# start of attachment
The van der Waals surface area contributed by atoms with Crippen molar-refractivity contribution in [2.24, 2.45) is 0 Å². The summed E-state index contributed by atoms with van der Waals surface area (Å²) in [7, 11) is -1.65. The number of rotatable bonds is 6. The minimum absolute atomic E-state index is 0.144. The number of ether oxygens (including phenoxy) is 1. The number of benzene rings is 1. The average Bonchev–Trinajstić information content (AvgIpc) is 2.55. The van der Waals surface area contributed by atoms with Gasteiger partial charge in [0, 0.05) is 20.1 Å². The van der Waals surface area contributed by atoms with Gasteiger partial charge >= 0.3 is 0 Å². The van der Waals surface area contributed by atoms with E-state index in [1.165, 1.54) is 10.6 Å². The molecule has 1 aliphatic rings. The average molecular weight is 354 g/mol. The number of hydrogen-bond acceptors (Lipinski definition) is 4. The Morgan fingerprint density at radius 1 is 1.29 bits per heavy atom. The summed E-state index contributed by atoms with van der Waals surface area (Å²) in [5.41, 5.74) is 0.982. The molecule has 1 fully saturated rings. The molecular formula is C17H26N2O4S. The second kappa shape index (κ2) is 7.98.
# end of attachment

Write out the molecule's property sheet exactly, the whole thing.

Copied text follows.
The van der Waals surface area contributed by atoms with Crippen molar-refractivity contribution in [2.24, 2.45) is 0 Å². The summed E-state index contributed by atoms with van der Waals surface area (Å²) in [7, 11) is -1.65. The number of rotatable bonds is 6. The minimum absolute atomic E-state index is 0.144. The number of ether oxygens (including phenoxy) is 1. The number of benzene rings is 1. The average Bonchev–Trinajstić information content (AvgIpc) is 2.55. The van der Waals surface area contributed by atoms with Gasteiger partial charge in [0, 0.05) is 20.1 Å². The van der Waals surface area contributed by atoms with Gasteiger partial charge >= 0.3 is 0 Å². The van der Waals surface area contributed by atoms with E-state index in [1.165, 1.54) is 10.6 Å². The molecule has 1 aliphatic rings. The average molecular weight is 354 g/mol. The number of hydrogen-bond acceptors (Lipinski definition) is 4. The Morgan fingerprint density at radius 1 is 1.29 bits per heavy atom. The summed E-state index contributed by atoms with van der Waals surface area (Å²) in [5.41, 5.74) is 0.982. The molecule has 1 fully saturated rings. The molecular formula is C17H26N2O4S. The second kappa shape index (κ2) is 7.98.